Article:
Three plus one great examples of data visualisation from #Rio2016

Its just been a few days since the XXXI. Olympic Games in Rio de Janeiro have closed with a spectacular show in the world famous Maracanã Stadium. 306 competitions were fought out, 974 Medals were rewarded (307 Gold, 307 Silver and 360 Bronze) among some 11500 odd athletes.

Just this short intro already shows what makes these sports events very interesting from our point of view: The data within. We already touched on that topic at the beginning of the Games that made clear that all this data is very well gathered, but not openly available to everyone.

Among those who do have access are of course numerous media companies and many of them try to make use of this trove of of information. But while some just publish the main figures (e.g. medal tables), others use the data to create wonderful pieces of data-visualization to bring the Olympics and the competitions closer to their audience. So we thought, we would nominate our top three dataviz pieces from around the web.

The rostrum

Third place

Rio_BronzeWinning the dataviz bronze medal is … The Washington Post’s “Sizing Up The Olympics”

What is it?
The Washington Post’s Data team gathered all kinds of Olympic equipment, from a simple golfball to a tennis racket to a sport stadium, and compared them in size to each other. They visually placed all the items next to each other in a scrollable interface, allowing you to go back and forth between the items, seeing how the items grow bigger (or get smaller).
In order to make it more comprehensible, they also added some daily items such as a soda cans or jumbo jets for you to easier grasp the dimensions.


Why do we love it?
We love it because its a simple thing covering a complex issue. Comparing sizes without being able to hold things next to each other is difficult. Yet the Washington Post Team did a great job in transforming this into a nice dataviz that makes you want to use it over and over. Furthermore it gets the message across and brings you a lot closer to the Olympic world, without really going to Brazil.

And this is not the only great piece of data-work the team did. You should really check out their collection of Olympic Graphics.

Second place

Rio_Silver Winning the dataviz silver medal is … The Financial Times’ “Visual analysis of Phelps, Biles and Bolt”

What is it?
The Financial Times’ ddj-expert John Burn-Murdoch took a closer look at three of the top athletes in Rio, the swimmer Michael Phelps, the sprinter Usain Bolt and the gymnast Simone Biles. All three won several Gold Medals and are (already – Biles ist ‘just’ 19) considered among the all-time top athletes. In his analysis Burn-Murdoch compared all three of them to their predecessors from the last 100 years of Olympic competition and found some extraordinary insights.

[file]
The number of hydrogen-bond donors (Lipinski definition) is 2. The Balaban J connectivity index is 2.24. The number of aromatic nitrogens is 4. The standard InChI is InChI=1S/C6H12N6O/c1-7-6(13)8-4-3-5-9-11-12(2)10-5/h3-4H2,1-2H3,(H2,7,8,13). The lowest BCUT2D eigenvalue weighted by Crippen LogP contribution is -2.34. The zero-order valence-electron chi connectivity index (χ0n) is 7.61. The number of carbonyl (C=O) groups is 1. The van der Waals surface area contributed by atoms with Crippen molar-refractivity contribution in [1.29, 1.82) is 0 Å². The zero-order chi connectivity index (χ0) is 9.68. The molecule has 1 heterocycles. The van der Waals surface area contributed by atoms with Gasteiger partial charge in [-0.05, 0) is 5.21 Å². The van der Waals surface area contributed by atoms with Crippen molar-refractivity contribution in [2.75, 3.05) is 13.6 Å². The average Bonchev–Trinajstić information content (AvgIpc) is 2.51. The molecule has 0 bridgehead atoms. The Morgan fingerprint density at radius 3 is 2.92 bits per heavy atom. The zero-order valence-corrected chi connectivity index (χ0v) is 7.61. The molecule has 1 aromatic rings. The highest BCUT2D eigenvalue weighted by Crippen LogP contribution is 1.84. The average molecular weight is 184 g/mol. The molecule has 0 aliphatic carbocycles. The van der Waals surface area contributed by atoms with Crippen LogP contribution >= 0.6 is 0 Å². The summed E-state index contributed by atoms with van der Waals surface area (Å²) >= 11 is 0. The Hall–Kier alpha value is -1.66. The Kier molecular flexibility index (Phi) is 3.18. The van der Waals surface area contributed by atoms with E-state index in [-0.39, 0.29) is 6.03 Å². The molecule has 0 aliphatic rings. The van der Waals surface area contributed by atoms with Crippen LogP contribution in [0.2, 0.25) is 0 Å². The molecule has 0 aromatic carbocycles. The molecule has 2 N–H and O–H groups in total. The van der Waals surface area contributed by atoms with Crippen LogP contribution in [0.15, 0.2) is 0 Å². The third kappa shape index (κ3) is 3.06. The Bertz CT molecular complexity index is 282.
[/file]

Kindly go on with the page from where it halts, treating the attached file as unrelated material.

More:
Why do we love it?
We love this because first of all it looks pretty cool but then also because it puts the results of these athletes into context. Burn-Murdoch not only shows how many medals Phelps, Bolt and Biles won, but he also takes into account the changes within the Olympics across the years (like more competitions, so more chances to win extra medals). Furthermore, he takes a closer look at some of the defining factors in these sports, like the age of the athletes. While Phelps is already past his athletic peak, he still won across much younger competitors. Biles on the other hand still has a few years to go and more chances to win more medals. The analysis shows however that the performance-time-span of female gymnasts has been getting shorter. So overall a great piece of ddj and dataviz and also not the only one done by FT – you can find a few more among their regular Olympic coverage.

First place

Rio_GoldThe dataviz gold medal, and first place, clearly goes to … The New York Times’ whole interactive coverage on the Olympics.

What is it?
The New York Times has produced so many pieces of great dataviz that it’s hard to pick THE one out of the whole collection. A lot of people liked the 120 years of sprinting history, comparing Usain Bolt’s 100m sprint across the ages, showing just by how many seconds and meters he beat his predecessors, only loosing to his younger self.

But we’ve decided for another one that is slightly less complex, but even the more fascinating: “Olympic Races, in Your Neighborhood”. The author chose a gaming-approach giving you a feel for just how fast the different athletes are – by providing you with comparisons in length and time from your neighbourhood.


Why do we love it?
We love this because it can’t get any more personal. You know the streets in your neighbourhood and you know how long it takes to get from A to B. By letting you choose the starting point and giving you a direct comparison to an Olympic athlete, you basically feel the pressure of the competition. Using a map and an open search field as well as offering you all kinds of different athletic sports is just brilliant. Just like many more of the stories in the NYT set. So check it out – it’s absolutely worth it.

The plus one
There is no more medals to give, but we do have an honorary mention, we would like to add and that is the alternative Medal Table by Google. Based on Olympic search results, they have added some new ranking categories worth checking out, which is part of their Olympic trend section. Also worth a look, if you’re into data-analysis and dataviz.


Do you agree with our selection or are you of different opinion? What were your favourite interactive stories from the Olympics – tell us in the comments.

About the author : Tilman Wagner (DW)